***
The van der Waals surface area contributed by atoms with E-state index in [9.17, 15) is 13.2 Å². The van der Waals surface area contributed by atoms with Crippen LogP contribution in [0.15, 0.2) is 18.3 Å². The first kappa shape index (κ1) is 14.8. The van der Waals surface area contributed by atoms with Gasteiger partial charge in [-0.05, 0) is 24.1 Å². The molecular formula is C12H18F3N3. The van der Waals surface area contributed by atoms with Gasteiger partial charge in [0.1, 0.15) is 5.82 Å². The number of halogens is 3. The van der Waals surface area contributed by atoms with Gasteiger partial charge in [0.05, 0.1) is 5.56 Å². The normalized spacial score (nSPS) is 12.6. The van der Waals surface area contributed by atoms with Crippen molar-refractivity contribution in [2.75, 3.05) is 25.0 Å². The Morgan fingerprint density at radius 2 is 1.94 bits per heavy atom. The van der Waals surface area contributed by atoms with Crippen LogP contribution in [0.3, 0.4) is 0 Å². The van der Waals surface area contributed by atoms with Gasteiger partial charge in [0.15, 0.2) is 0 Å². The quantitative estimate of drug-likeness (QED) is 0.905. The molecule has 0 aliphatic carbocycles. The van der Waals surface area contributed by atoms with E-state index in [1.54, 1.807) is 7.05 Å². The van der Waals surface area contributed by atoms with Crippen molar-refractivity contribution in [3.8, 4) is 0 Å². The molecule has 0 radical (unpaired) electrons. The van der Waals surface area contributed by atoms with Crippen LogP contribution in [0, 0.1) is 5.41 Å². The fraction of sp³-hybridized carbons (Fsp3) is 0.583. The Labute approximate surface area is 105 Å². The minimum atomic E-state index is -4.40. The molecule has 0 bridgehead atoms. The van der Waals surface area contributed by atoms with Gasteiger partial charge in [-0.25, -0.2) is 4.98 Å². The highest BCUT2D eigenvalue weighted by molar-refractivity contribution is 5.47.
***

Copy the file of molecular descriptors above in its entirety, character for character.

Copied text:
The van der Waals surface area contributed by atoms with E-state index in [9.17, 15) is 13.2 Å². The van der Waals surface area contributed by atoms with Crippen LogP contribution in [0.15, 0.2) is 18.3 Å². The first kappa shape index (κ1) is 14.8. The van der Waals surface area contributed by atoms with Gasteiger partial charge in [-0.05, 0) is 24.1 Å². The molecular formula is C12H18F3N3. The van der Waals surface area contributed by atoms with Gasteiger partial charge in [0.1, 0.15) is 5.82 Å². The number of halogens is 3. The van der Waals surface area contributed by atoms with Gasteiger partial charge in [0.05, 0.1) is 5.56 Å². The normalized spacial score (nSPS) is 12.6. The van der Waals surface area contributed by atoms with Crippen molar-refractivity contribution in [2.75, 3.05) is 25.0 Å². The Morgan fingerprint density at radius 2 is 1.94 bits per heavy atom. The van der Waals surface area contributed by atoms with Crippen LogP contribution in [0.3, 0.4) is 0 Å². The van der Waals surface area contributed by atoms with Gasteiger partial charge in [0.15, 0.2) is 0 Å². The quantitative estimate of drug-likeness (QED) is 0.905. The molecule has 0 aliphatic carbocycles. The van der Waals surface area contributed by atoms with E-state index in [1.54, 1.807) is 7.05 Å². The van der Waals surface area contributed by atoms with Crippen molar-refractivity contribution in [3.8, 4) is 0 Å². The molecule has 0 radical (unpaired) electrons. The van der Waals surface area contributed by atoms with Crippen LogP contribution in [0, 0.1) is 5.41 Å². The fraction of sp³-hybridized carbons (Fsp3) is 0.583. The Labute approximate surface area is 105 Å². The minimum atomic E-state index is -4.40. The molecule has 0 bridgehead atoms. The van der Waals surface area contributed by atoms with Gasteiger partial charge in [-0.25, -0.2) is 4.98 Å². The highest BCUT2D eigenvalue weighted by molar-refractivity contribution is 5.47.